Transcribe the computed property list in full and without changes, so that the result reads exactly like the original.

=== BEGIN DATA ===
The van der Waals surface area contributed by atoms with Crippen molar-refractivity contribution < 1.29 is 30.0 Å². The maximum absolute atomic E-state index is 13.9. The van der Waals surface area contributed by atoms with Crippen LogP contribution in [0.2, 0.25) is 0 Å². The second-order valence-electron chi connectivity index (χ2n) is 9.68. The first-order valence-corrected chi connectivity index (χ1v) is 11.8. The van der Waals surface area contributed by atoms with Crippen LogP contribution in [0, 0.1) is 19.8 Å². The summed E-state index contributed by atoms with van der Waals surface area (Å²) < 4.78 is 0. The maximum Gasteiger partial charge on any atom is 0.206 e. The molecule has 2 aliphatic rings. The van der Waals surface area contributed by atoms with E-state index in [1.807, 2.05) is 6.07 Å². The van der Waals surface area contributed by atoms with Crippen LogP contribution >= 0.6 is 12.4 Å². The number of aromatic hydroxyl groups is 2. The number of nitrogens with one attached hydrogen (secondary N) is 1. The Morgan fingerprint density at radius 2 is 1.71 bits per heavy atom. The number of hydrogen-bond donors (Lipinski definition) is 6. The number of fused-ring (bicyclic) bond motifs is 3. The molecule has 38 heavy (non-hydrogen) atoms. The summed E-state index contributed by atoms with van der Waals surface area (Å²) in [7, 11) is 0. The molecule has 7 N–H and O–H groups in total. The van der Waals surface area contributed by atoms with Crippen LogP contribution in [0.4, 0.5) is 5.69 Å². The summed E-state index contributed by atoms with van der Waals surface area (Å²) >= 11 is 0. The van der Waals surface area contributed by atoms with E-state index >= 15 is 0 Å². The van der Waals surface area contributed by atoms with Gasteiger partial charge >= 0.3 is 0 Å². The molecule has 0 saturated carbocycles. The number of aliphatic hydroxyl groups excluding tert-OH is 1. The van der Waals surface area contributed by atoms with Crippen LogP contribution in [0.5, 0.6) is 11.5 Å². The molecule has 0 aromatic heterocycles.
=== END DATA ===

The van der Waals surface area contributed by atoms with Crippen molar-refractivity contribution < 1.29 is 30.0 Å². The maximum absolute atomic E-state index is 13.9. The van der Waals surface area contributed by atoms with Crippen LogP contribution in [0.2, 0.25) is 0 Å². The second-order valence-electron chi connectivity index (χ2n) is 9.68. The first-order valence-corrected chi connectivity index (χ1v) is 11.8. The van der Waals surface area contributed by atoms with Crippen LogP contribution in [0, 0.1) is 19.8 Å². The summed E-state index contributed by atoms with van der Waals surface area (Å²) < 4.78 is 0. The maximum Gasteiger partial charge on any atom is 0.206 e. The molecule has 2 aliphatic rings. The van der Waals surface area contributed by atoms with E-state index in [1.807, 2.05) is 6.07 Å². The van der Waals surface area contributed by atoms with Crippen LogP contribution >= 0.6 is 12.4 Å². The number of aromatic hydroxyl groups is 2. The number of nitrogens with one attached hydrogen (secondary N) is 1. The Morgan fingerprint density at radius 2 is 1.71 bits per heavy atom. The number of hydrogen-bond donors (Lipinski definition) is 6. The number of fused-ring (bicyclic) bond motifs is 3. The molecule has 38 heavy (non-hydrogen) atoms. The summed E-state index contributed by atoms with van der Waals surface area (Å²) in [7, 11) is 0. The molecule has 7 N–H and O–H groups in total. The van der Waals surface area contributed by atoms with Crippen LogP contribution in [0.4, 0.5) is 5.69 Å². The summed E-state index contributed by atoms with van der Waals surface area (Å²) >= 11 is 0. The van der Waals surface area contributed by atoms with E-state index >= 15 is 0 Å². The van der Waals surface area contributed by atoms with Gasteiger partial charge >= 0.3 is 0 Å². The molecule has 0 saturated carbocycles. The number of aliphatic hydroxyl groups excluding tert-OH is 1. The van der Waals surface area contributed by atoms with Crippen LogP contribution in [0.5, 0.6) is 11.5 Å². The molecule has 0 aromatic heterocycles.